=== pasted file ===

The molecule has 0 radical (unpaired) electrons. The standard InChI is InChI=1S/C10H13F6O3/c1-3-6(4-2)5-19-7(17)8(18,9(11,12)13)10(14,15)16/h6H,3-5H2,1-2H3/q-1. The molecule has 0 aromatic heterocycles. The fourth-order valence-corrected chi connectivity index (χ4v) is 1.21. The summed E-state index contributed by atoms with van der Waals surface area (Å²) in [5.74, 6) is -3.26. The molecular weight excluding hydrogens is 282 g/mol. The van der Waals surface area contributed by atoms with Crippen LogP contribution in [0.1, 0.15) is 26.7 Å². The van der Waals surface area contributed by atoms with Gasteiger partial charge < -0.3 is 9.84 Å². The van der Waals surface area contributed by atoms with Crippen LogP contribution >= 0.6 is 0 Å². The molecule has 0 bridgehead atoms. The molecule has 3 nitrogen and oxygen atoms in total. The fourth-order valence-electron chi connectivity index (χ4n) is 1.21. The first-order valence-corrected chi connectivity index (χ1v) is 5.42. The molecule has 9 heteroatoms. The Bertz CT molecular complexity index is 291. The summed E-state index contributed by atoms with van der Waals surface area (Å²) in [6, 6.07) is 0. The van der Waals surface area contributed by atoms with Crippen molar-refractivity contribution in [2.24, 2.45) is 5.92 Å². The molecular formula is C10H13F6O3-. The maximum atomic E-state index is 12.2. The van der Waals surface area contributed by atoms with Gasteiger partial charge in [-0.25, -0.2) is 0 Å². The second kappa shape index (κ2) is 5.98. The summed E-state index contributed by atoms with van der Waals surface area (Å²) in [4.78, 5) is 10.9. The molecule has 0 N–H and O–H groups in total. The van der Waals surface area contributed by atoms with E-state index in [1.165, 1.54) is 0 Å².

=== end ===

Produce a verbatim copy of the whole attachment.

The molecule has 0 radical (unpaired) electrons. The standard InChI is InChI=1S/C10H13F6O3/c1-3-6(4-2)5-19-7(17)8(18,9(11,12)13)10(14,15)16/h6H,3-5H2,1-2H3/q-1. The molecule has 0 aromatic heterocycles. The fourth-order valence-corrected chi connectivity index (χ4v) is 1.21. The summed E-state index contributed by atoms with van der Waals surface area (Å²) in [5.74, 6) is -3.26. The molecular weight excluding hydrogens is 282 g/mol. The van der Waals surface area contributed by atoms with Crippen LogP contribution in [0.1, 0.15) is 26.7 Å². The van der Waals surface area contributed by atoms with Gasteiger partial charge < -0.3 is 9.84 Å². The van der Waals surface area contributed by atoms with Crippen LogP contribution >= 0.6 is 0 Å². The molecule has 0 bridgehead atoms. The molecule has 3 nitrogen and oxygen atoms in total. The fourth-order valence-electron chi connectivity index (χ4n) is 1.21. The first-order valence-corrected chi connectivity index (χ1v) is 5.42. The molecule has 9 heteroatoms. The Bertz CT molecular complexity index is 291. The summed E-state index contributed by atoms with van der Waals surface area (Å²) in [6, 6.07) is 0. The van der Waals surface area contributed by atoms with Crippen molar-refractivity contribution in [2.24, 2.45) is 5.92 Å². The molecular formula is C10H13F6O3-. The maximum atomic E-state index is 12.2. The van der Waals surface area contributed by atoms with Gasteiger partial charge in [-0.25, -0.2) is 0 Å². The second kappa shape index (κ2) is 5.98. The summed E-state index contributed by atoms with van der Waals surface area (Å²) in [4.78, 5) is 10.9. The molecule has 0 N–H and O–H groups in total. The van der Waals surface area contributed by atoms with E-state index in [1.165, 1.54) is 0 Å².